“The reputation for the wine was good, but needed more variety,” said Gelber.

Wine varietals in the United States need only contain 75 percent of the named variety in order to be called that. Fun fact and something to look out for when drinking wine, because your bottle might not have the pedigree you think it does. In Rail Bridge’s case, the French Bordeaux influence was retained (even with new winemaker Runnebaum, who interned in Burgundy) and the blends are what make the pedigree. In addition to the 2006 and 2007 Lattice and 2007 Merlot, there is also their Right Bank wine. With a blend of 61 percent Merlot and 39 percent Cabernet Franc, this wine has become a favorite among consumers. What’s interesting too is that not only are the wines of Bordeaux’s right bank consistent with this blend, but Right Bank happens to also be a reference to Sacramento, which lies on the right bank of the Sacramento River.

In addition to stretching out the blends and creating new wines, Chandler also added a Chardonnay called “Sienna,” which is named after Gelber’s daughter. Chandler wants to take Rail Bridge’s Chardonnay in a different direction, away from the big buttery wines that have been made popular by giants like Rombauer. He’s aiming for a brighter, more crisp and acidic Chardonnay but still with a considerable backbone. He aims to reinvent their Sauvignon Blanc program as well.

“People were getting away from Sauvignon Blanc because it was too lean and acidic,” said Chandler.

But he feels there is a return, and he’s hoping that will be good for Rail Bridge and the sales of their Sauvignon Blanc. So far, he’s off to a good start. Rail Bridge wines can be found at Ella, Biba, some of the Paragary’s locations as well as the wine department of Bel Air grocery stores. Chandler is also championing another interesting new addition to the retail wine world: wine kegs. Specially designed kegs with plastic liners that hold 15 bottles are on the Rail Bridge agenda. Magpie Catering is already on board and larger clients are in the wing. Move over Red Bull backpacks, because the keg can be strapped on, making filling and re-filling mobile. Be on the lookout for Rail Bridge opening up in a new space inside the historic Elk’s Lodge building located off J Street in downtown Sacramento. A VIP tasting room in the penthouse will be open for reservations as well as private access to club members.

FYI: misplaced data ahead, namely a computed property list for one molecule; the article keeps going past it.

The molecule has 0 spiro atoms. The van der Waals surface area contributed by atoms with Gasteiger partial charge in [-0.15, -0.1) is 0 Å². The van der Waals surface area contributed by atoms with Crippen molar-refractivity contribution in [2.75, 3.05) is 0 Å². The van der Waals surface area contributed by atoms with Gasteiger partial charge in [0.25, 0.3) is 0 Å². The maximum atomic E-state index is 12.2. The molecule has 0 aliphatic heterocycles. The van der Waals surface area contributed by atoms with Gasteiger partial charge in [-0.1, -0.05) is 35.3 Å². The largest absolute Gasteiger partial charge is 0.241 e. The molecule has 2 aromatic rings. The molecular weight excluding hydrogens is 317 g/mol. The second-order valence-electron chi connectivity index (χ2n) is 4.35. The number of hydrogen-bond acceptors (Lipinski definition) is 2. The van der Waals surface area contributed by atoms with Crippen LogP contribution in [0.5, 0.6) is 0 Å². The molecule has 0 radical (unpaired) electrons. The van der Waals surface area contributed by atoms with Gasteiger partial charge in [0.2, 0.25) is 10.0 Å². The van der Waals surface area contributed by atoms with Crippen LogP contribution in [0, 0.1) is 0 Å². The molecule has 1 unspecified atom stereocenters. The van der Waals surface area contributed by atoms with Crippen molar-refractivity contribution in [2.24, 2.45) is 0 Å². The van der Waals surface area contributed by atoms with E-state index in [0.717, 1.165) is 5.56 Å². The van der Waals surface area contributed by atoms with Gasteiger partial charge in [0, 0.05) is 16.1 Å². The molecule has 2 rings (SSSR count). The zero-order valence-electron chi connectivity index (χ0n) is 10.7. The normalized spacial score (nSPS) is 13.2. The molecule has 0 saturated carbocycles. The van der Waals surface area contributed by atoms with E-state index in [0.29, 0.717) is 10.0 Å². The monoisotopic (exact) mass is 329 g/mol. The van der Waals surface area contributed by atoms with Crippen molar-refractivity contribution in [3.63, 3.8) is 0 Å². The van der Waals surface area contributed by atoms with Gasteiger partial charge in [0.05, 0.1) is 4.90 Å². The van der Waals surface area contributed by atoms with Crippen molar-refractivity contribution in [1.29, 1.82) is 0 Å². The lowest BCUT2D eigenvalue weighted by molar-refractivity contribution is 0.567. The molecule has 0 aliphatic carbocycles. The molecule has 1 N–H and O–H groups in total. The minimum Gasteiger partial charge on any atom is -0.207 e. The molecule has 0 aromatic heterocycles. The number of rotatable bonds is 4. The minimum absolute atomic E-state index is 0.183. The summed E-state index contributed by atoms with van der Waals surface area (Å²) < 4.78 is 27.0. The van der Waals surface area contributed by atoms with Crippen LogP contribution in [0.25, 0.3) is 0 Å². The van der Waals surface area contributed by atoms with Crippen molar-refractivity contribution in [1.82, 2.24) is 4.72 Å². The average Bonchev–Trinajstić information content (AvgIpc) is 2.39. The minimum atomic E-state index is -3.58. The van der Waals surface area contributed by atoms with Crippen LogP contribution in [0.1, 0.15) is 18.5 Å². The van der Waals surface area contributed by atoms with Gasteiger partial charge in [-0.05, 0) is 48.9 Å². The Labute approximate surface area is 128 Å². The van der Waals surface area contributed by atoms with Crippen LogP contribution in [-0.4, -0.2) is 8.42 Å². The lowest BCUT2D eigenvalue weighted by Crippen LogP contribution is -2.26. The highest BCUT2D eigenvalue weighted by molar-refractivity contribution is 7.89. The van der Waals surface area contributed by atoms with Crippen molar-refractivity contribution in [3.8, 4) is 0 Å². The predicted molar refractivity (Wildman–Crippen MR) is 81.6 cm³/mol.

The I Street bridge that is featured on the Rail Bridge Cellar label is significant for its iconic Sacramento imagery but also signifies the linking of Sacramento to the wine country. The bridge passes over the Sacramento River and connects travelers to Yolo County, Napa and Sonoma where wine is a religion. Gelber and Chandler have great pride for their city and a Q and A on their website states that, “We think a wine begins with a simple question ‘What does Sacramento want to drink?’” It sounds like a great start to Rail Bridge’s new beginning.

For more information about Rail Bridge Cellars, including their list of wines, go to Railbridgecellars.net.